Lately I’ve gotten into laser-focus mode. I comment on blogs less frequently than I used to, and when I do, I don’t tend to keep coming back or engaging in debate. I’m spending a bit less time on Twitter and Facebook as well. Why?
Besides being burned out...
Marketing is important, but the most important thing is backlist. Selena Kitt and Joe Konrath are selling like crazy crack-monkeys not only because they can write, but because they have monster backlists. As you start to build a name for yourself as an indie, the best thing you can do is have more work for your fans to consume once they finish whatever they’re reading of yours now.
The more times someone clicks a buy button for a book with your name attached to it, the more buying from you becomes a habit and the lower the wall of resistance for them to buy something from you in the future.
My focus right now is on writing more and putting more work out into the world so I can build my backlist. It may take awhile, but it’s my goal to get to the point where I can release a book every six months without quality suffering. Since I don’t have a job outside of this, it should be doable eventually.
It’s my belief that when you’re starting out you hit a bit of a plateau where, unless you have a huge marketing budget where you can spend actual money to bring readers to you, you’ve exhausted your current reach.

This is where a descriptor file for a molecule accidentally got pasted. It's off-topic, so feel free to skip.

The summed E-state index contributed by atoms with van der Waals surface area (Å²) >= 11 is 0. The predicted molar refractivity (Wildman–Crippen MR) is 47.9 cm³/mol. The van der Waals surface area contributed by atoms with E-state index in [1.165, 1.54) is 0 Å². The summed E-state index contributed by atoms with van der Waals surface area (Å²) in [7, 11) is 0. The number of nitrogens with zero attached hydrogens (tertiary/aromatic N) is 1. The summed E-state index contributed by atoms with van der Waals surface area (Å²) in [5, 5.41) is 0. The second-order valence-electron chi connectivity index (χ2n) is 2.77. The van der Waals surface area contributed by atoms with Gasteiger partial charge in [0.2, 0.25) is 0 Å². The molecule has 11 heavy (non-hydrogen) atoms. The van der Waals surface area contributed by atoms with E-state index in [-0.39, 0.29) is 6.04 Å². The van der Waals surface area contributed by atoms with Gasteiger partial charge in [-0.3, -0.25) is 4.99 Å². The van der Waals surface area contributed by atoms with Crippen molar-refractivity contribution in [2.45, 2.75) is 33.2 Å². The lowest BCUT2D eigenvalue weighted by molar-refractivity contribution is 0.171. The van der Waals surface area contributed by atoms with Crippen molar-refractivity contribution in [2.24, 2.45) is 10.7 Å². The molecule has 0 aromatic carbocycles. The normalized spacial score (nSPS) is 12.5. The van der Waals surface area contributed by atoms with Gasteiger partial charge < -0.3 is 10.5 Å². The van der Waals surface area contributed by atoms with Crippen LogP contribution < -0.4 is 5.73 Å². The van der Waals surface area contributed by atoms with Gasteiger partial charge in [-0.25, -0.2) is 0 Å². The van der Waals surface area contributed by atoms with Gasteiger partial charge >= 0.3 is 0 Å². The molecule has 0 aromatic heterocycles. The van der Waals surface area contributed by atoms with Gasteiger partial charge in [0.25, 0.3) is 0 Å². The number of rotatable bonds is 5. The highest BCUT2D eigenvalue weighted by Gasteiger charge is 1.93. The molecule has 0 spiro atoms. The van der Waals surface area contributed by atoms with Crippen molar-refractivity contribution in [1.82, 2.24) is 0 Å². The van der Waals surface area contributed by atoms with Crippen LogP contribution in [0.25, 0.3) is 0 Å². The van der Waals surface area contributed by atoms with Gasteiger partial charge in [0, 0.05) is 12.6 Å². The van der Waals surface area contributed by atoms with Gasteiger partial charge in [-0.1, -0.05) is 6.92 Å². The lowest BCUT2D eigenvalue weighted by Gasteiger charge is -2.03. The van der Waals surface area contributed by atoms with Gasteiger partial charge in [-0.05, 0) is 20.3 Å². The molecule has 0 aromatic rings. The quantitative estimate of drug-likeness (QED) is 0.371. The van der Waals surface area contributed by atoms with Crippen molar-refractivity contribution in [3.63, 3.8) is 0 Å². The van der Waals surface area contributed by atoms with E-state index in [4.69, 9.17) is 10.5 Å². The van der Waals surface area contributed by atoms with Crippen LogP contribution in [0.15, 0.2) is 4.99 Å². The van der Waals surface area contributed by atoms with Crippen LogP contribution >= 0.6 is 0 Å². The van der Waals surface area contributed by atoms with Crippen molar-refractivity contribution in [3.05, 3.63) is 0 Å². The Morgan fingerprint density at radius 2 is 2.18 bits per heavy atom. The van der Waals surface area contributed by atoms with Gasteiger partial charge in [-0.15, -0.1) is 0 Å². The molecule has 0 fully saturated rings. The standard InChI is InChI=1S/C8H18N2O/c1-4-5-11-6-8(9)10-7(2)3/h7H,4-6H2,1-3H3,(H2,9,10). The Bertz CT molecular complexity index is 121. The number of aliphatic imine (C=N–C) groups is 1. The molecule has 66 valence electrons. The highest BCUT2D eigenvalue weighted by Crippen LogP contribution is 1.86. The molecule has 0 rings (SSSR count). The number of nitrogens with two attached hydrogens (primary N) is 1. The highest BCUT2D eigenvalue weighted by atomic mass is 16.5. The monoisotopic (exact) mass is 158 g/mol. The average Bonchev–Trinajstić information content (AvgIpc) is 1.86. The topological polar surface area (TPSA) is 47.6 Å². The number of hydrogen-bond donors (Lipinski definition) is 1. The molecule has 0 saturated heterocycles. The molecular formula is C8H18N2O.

It’s not your total reach. There are probably many people out there who would like your work that you just haven’t reached yet. But, without the marketing dollars, there is no good way for you to reach them.
I did a big Kindle giveaway recently. I had a rush of blog visitors and a lot of contest entries, and several new readers, but it still didn’t broaden my overall platform gigantically. The only way to move forward at this point is to release new work, and then build platform from the momentum of that release. Then do it again. And again.
I know many indies feel sort of adrift because they’ve told me so. And I’ve felt adrift as well at times, not knowing where to put my focus. It seems absolutely necessary to stay plugged-in constantly with people so they don’t forget who you are and you don’t fall off the map. But unless we’re talking about your hardcore uber fans who will pimp your work until their dying day, there is a law of diminishing returns here.
I’m starting to believe that the best strategy is a big marketing push at the beginning of a new release, followed by consistently (but moderately) getting your name out there and focusing most of your effort on building your catalog of work.
The more books you have, the more opportunities people have to find your work, and once hooked, the more chance you have of repeat buyers who become serious fans.
Zoe Winters is an indie author of quirky paranormal romances. Her favorite colors are rainbow and clear.